The Mercer Arts Center was the brainchild of air-conditioning magnate Seymour Kaback, a theater lover who turned an old downtown building into a large maze-like arts complex with several theaters and concert rooms. In addition to two three-hundred-seat theaters and two two-hundred-seat theaters, Mercer’s had an art-house cinema, jazz lounge, bar, restaurant, two boutiques, and the Kitchen—an experimental film and performance venue housed in the hotel’s old kitchen. All the rooms in Mercer’s emptied into a central gathering space that had an all-white design, which some people called the Clockwork Orange Room. “Whatever you were going to see,” Tony Zanetta recalled, “you would run into other people who were going to see something else. That’s what made it more interesting. So maybe you were going to see One Flew over the Cuckoo’s Nest and I was going to see Wayne County or the New York Dolls. We would be sitting in the same room before or after the show, but we might not have been in that room otherwise.” On some nights, David Bowie could be seen slouched in a bright red plastic chair next to a massive antique mirror, absorbing the atmosphere. Eric Emerson invited the Dolls to open for the Magic Tramps at Mercer’s, and they sent a jolt through the downtown scene by reminding folks that enthusiasm trumped technical proficiency. For drummer Jerry Nolan—who started out playing in Wayne County’s Queen Elizabeth before joining the New York Dolls—David Johansen and company returned rock ’n’ roll back to basics.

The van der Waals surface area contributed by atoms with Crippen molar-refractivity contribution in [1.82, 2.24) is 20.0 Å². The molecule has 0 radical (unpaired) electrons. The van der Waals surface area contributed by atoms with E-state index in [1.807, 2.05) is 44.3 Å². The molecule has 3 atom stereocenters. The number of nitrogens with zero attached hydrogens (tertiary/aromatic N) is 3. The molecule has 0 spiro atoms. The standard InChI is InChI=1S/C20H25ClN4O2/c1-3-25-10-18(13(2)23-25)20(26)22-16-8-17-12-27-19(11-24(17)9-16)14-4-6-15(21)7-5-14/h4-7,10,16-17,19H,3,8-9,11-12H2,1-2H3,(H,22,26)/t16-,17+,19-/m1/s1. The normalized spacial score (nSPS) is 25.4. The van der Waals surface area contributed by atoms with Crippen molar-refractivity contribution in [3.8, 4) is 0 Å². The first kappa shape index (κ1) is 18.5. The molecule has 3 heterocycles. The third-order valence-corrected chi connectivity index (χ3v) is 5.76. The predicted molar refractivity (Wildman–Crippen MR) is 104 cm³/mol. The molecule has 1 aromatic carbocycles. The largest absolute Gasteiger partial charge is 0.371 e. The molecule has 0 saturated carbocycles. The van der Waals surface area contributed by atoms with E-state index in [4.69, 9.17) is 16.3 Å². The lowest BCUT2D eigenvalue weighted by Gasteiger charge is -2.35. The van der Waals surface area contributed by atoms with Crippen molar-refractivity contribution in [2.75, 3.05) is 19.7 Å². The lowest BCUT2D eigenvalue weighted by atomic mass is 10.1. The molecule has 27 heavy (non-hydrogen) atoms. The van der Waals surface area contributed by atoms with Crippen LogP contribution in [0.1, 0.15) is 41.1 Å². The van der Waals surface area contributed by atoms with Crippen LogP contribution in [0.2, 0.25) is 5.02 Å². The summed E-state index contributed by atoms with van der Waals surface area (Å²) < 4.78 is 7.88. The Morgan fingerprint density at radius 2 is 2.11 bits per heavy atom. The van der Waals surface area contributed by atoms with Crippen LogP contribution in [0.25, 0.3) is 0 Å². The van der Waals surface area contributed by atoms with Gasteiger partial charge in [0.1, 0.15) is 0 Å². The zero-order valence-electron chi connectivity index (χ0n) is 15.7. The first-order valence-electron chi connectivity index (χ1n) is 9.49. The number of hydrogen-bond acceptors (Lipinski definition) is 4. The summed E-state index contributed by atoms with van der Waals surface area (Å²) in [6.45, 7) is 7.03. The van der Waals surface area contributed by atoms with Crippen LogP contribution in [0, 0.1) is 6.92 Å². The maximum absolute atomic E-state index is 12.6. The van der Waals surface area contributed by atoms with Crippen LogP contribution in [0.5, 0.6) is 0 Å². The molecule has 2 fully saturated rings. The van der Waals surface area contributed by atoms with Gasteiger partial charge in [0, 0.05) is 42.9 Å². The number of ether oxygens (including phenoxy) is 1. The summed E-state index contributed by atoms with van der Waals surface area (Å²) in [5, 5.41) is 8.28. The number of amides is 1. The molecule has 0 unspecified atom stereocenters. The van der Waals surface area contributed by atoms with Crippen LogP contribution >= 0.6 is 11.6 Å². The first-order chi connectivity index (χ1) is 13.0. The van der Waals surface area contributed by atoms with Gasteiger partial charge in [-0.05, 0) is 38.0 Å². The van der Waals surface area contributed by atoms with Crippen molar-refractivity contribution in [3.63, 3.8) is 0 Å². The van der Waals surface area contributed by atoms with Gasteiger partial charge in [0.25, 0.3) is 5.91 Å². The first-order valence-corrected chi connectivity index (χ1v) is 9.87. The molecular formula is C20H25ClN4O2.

From Chapter 27 of The Downtown Pop Underground — order online, or from a local independent bookstore